World Antimicrobial Awareness Week: Re-centering Antimicrobial Resistance in the Context of the COVID-19 Pandemic

Today marks the end of World Antimicrobial Awareness Week organized by the WHO. The 2021 theme, Spread Awareness, Stop Resistance, calls on One Health stakeholders, policymakers, health care providers, and the general public to be Antimicrobial Resistance (AMR) Awareness champions.

While the world has been captivated by the COVID-19 pandemic over the past two years, this week has given us a moment to recognize the important and impending problem around antimicrobial resistance. AIGHD has many projects focused on various aspects of AMR, many of which can be found here, but for this year’s World Antimicrobial Awareness Week, we will highlight AMR in the context of COVID-19.

Discussion of AMR had been emerging in popular discourse over the past decade, with economist Jim O’Neill offering a social scientific perspective, advocating for managing the issue of antimicrobial resistance due to the impact it would yield for the human species by the year 2050. Despite this, in 2020, political and lay focus on health sharply redirected towards COVID-19. Thus, funds that would have been directed to research on new antibiotics went into COVID-19 research instead with these changing priorities. Luisa Fernanda Toro-Alzate is working on the SoNAR-Global Project and AIGHD and commented on this shift in health prerogatives: “The problem changed. We have this kid, named antimicrobial resistance, who now we are trying to control. But then came the little brother, named COVID-19, and now we have to take care of this younger brother, who is making more noise.” Essentially, the AMR pandemic began with the use of antibiotics, and has been slowly growing since that point, but has been relegated due to the COVID-19 pandemic.

Within this project, Luisa is focusing on the relationship between these two metaphorical siblings: COVID-19, which has been a fundamental crux of our collective lives in the past two years, and antimicrobial resistance, a looming health threat which may similarly alter society in decades to come.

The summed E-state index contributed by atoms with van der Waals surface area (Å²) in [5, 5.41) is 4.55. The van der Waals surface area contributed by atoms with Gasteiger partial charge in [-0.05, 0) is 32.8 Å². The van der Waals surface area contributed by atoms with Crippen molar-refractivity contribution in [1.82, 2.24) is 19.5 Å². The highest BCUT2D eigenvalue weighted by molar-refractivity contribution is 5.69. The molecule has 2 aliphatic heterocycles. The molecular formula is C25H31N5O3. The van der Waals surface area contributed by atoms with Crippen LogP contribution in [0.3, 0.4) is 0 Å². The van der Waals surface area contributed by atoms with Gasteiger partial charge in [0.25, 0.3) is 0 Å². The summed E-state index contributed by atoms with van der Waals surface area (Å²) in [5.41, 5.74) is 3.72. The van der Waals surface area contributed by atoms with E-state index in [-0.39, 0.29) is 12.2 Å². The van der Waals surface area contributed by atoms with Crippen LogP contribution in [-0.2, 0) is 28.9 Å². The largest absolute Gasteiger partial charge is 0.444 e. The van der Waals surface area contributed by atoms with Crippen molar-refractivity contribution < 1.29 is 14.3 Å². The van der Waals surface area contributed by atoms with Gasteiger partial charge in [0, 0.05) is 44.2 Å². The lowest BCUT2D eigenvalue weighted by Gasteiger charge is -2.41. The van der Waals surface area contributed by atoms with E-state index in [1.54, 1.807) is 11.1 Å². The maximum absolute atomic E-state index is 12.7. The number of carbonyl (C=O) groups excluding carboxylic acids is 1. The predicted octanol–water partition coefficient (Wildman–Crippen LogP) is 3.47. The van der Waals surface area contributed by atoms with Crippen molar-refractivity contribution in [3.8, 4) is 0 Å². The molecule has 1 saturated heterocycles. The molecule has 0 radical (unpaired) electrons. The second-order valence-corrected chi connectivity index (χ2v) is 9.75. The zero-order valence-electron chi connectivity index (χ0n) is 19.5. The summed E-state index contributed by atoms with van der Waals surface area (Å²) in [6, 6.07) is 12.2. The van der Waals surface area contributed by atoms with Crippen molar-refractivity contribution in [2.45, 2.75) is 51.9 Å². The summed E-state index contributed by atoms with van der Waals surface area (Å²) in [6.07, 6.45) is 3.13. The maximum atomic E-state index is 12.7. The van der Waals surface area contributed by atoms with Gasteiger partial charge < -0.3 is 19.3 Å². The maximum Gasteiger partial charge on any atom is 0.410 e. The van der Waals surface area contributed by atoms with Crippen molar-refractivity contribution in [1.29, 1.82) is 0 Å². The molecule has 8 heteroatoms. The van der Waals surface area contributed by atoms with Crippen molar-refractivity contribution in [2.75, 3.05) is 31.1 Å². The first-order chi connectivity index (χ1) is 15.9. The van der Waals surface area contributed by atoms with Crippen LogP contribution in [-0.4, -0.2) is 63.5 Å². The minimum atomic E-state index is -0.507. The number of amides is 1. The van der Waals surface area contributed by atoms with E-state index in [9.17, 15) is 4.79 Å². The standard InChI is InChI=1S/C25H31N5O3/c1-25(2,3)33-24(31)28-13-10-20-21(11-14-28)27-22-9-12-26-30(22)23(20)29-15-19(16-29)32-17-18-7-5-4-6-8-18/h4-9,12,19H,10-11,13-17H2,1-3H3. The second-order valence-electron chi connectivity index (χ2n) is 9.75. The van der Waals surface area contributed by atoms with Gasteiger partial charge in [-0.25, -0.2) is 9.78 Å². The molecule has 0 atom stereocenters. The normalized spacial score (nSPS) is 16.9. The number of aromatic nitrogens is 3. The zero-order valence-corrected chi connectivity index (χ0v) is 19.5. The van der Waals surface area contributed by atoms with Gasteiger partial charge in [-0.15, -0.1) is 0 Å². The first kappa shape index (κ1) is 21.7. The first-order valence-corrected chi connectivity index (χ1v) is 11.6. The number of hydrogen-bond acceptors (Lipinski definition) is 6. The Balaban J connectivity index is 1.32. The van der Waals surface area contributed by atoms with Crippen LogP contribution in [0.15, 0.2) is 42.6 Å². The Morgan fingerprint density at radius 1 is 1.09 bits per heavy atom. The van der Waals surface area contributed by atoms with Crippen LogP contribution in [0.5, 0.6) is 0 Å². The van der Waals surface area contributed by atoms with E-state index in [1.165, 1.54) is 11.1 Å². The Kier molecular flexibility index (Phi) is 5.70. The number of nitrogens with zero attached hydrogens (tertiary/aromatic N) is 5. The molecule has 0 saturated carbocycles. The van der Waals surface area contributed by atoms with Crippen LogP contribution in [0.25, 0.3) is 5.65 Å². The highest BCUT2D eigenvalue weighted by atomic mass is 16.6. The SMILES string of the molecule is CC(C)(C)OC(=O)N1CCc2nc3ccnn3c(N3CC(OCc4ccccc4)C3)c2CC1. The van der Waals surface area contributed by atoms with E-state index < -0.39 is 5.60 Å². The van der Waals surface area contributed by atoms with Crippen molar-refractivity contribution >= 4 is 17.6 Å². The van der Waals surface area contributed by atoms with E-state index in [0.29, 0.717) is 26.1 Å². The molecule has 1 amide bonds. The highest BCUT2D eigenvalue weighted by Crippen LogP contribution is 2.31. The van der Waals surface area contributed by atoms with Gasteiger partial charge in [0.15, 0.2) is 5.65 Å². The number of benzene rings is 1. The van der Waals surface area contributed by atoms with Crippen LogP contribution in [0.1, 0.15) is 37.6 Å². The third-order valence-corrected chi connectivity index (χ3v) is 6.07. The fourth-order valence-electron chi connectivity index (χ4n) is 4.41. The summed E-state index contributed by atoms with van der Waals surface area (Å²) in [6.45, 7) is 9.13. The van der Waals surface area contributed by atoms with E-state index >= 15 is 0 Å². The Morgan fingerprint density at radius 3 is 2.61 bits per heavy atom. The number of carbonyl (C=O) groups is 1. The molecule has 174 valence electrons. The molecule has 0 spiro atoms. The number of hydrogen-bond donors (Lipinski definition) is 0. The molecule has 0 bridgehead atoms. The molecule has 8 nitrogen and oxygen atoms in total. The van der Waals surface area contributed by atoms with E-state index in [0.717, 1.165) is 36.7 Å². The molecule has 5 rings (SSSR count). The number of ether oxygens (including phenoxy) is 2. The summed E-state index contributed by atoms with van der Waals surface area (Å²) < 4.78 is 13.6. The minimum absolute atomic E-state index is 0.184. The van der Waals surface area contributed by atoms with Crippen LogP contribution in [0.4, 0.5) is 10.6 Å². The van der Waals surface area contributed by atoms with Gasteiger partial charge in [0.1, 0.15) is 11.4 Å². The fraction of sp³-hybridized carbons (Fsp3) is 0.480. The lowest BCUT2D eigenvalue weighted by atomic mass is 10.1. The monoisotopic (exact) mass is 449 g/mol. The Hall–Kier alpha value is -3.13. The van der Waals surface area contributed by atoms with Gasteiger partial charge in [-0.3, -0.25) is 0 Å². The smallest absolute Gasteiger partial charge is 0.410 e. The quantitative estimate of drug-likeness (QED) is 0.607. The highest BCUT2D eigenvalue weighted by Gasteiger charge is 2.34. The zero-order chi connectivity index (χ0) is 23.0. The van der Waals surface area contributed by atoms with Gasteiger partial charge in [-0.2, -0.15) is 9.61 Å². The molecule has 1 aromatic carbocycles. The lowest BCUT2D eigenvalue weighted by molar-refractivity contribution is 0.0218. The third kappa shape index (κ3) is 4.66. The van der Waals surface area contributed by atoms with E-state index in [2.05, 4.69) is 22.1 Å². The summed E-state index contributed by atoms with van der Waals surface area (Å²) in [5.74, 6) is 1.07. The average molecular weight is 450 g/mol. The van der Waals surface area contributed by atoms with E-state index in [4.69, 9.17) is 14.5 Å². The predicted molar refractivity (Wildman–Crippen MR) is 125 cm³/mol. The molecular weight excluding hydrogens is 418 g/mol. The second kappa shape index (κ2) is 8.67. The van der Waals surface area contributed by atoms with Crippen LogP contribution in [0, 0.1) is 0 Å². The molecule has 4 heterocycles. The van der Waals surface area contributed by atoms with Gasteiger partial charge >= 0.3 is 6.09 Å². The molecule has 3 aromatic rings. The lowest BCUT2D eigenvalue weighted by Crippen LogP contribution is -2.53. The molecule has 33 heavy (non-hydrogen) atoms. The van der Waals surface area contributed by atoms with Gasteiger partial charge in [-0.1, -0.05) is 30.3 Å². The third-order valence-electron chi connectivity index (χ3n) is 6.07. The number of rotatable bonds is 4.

Luisa, a medical doctor by training who, after 10 years of working in the field, came to the Netherlands to do a Master’s in public health, focusing on antimicrobial resistance. She wanted to be more involved in the research side of public health, and applied to the SoNAR-Global Project, drawn to the fact that it not only featured a biomedical component, but also an emphasis on social science. “It was super beautiful for me, because normally, with my background, we are lacking these social science skills. It is really exciting, and I am grateful to be involved with that.”

The SoNAR-Global Project, which has been around since 2019, is broad in its scope and involves various topics and approaches to antimicrobial resistance, from providing suggestions for governance strategies, to improving networking between social scientists and biomedical researchers focusing on AMR, to assessing socially embedded vulnerabilities to AMR, to conducting community engagement and supporting capacity building. Luisa is involved in helping create a curriculum to get social scientists involved in AMR research as well as getting biomedical researchers more familiar with the social scientific data surrounding AMR. “I am proud and super grateful to be involved the project and to work with Danny [de Vries] and Karlijn [Hofstraat]. They saw something in me and said we can make something work with this project. I am happy with the institute for allowing me to build this research pathway and continue to be an advocate against antimicrobial resistance.”